It almost seems like the confirmation of the legend prowdly handed down by Romans since ancient times: that of the she-wolf who founded Rome. This time, however, it is not a matter of myths and legends, but rather a sensational archaeological discovery. In the Italian capital it has in fact been found the fossil of the first European wolf. The discovery, which took place in Ponte Galeria (near the area of Via Portuense) at the hands of a team of paleontologists and geologists from the Department of Earth Sciences of the University La Sapienza and the Department of Earth Sciences “Ardito Desio” in Milan, uncovered the remains of a large fossil canid skull dating back to 400,000 years ago.
It was thanks to the 3D reconstruction that it was possible to identify the fossil as “the oldest adult wolf (Canis lupus) in Europe“, datable to the Middle Pleistocene age. Dawid Iurino, the first author of the study, explained how the research was conducted: “The fossil fragments were scanned through CT scan and then digitally joined to recreate the original structure of the skull, which was then analyzed, measured and compared with other scans of modern canids such as the jackal, or the Apennine wolf, currently inhabiting the Italian peninsula“. In order to get to the conclusion about the dating of the fossil, the research team analyzed the volcanic sediment that covered the canid skull.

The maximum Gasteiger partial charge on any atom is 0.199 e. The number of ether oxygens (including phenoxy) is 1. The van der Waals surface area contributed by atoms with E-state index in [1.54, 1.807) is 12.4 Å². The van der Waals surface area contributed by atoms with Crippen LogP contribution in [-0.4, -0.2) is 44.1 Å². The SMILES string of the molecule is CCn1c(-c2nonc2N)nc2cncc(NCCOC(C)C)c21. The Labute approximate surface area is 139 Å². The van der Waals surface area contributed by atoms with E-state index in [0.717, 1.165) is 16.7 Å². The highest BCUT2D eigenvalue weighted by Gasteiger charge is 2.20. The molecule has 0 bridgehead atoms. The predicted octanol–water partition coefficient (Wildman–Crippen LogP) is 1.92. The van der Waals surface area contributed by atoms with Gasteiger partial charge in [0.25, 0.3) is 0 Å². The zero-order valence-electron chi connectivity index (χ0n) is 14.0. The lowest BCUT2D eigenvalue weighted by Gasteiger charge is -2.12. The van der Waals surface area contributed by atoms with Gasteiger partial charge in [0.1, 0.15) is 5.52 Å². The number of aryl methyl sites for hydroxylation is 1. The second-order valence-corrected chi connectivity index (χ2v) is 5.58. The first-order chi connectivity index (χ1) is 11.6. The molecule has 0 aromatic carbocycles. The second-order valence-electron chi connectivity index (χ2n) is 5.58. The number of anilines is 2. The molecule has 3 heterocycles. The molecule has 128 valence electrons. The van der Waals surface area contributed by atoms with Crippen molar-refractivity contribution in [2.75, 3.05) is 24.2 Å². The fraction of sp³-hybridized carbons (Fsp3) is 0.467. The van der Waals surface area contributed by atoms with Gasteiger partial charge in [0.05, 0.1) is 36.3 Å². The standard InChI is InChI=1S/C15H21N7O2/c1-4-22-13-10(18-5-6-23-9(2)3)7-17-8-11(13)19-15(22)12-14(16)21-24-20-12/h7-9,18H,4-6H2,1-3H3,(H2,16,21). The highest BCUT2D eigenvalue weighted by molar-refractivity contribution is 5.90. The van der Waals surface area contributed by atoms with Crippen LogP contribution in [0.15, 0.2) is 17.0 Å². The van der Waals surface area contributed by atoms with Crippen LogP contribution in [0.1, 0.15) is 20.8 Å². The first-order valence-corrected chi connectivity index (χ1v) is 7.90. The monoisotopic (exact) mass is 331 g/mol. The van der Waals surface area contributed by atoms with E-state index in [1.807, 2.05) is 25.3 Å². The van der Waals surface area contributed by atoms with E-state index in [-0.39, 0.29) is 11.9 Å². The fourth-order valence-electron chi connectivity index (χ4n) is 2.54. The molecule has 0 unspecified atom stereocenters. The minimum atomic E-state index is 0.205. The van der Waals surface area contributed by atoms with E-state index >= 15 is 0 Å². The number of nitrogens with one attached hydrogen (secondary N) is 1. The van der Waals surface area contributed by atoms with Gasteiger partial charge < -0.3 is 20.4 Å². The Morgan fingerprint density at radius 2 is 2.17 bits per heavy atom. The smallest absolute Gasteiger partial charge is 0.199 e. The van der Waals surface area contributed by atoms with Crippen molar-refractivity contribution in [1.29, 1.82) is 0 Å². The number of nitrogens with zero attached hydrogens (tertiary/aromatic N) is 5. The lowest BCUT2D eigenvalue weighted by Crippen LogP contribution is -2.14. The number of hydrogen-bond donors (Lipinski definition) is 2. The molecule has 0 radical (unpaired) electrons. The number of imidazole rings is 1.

What emerged from the study, the results of which were published on the magazine Scientific Reports, thus highlighted new spread dynamics of the wolf in Europe. “Until this research happened – commented the study coordinator Raffaele Sardella – the oldest fossil remains of a wolf were those dated to around 300,000 years ago found in France (Lunel-Viel) and in Italy, near the Polledrara di Cecanibbio deposit on Aurelia, but there is no formal description of the find“. Now, in light of this new discovery, it is the Ponte Galeria wolf to hold the title of “oldest species found in Europe so far“.
According to recent analyzes, the dispersion of the wolf would have occurred in correspondence with the “Mid-Brunhes Event”, which is a phase of the Pleistocene characterized by an increase in amplitude of glacial/ interglacial cycles, then become longer and more intense. Such climate change had an enormous impact on terrestrial ecosystems, basically favoring the spread of new species in the European continent, including that of the wolf.